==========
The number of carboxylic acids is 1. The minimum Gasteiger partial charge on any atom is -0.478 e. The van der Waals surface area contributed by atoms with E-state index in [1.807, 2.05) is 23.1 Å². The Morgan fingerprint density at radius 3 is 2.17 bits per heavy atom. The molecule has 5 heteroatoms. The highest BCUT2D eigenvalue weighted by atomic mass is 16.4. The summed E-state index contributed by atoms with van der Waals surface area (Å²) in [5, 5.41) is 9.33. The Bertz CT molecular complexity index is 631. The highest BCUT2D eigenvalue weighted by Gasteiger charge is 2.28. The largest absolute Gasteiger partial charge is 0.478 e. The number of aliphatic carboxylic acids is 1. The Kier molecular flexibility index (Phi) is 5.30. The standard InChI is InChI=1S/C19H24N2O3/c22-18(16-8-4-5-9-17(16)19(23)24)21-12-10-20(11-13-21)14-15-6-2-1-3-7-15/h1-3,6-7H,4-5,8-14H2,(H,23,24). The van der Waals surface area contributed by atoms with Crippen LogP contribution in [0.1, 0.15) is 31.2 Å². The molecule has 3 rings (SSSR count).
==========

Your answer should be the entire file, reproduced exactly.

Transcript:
The number of carboxylic acids is 1. The minimum Gasteiger partial charge on any atom is -0.478 e. The van der Waals surface area contributed by atoms with E-state index in [1.807, 2.05) is 23.1 Å². The Morgan fingerprint density at radius 3 is 2.17 bits per heavy atom. The molecule has 5 heteroatoms. The highest BCUT2D eigenvalue weighted by atomic mass is 16.4. The summed E-state index contributed by atoms with van der Waals surface area (Å²) in [5, 5.41) is 9.33. The Bertz CT molecular complexity index is 631. The highest BCUT2D eigenvalue weighted by Gasteiger charge is 2.28. The largest absolute Gasteiger partial charge is 0.478 e. The number of aliphatic carboxylic acids is 1. The Kier molecular flexibility index (Phi) is 5.30. The standard InChI is InChI=1S/C19H24N2O3/c22-18(16-8-4-5-9-17(16)19(23)24)21-12-10-20(11-13-21)14-15-6-2-1-3-7-15/h1-3,6-7H,4-5,8-14H2,(H,23,24). The van der Waals surface area contributed by atoms with Crippen LogP contribution in [0.1, 0.15) is 31.2 Å². The molecule has 3 rings (SSSR count).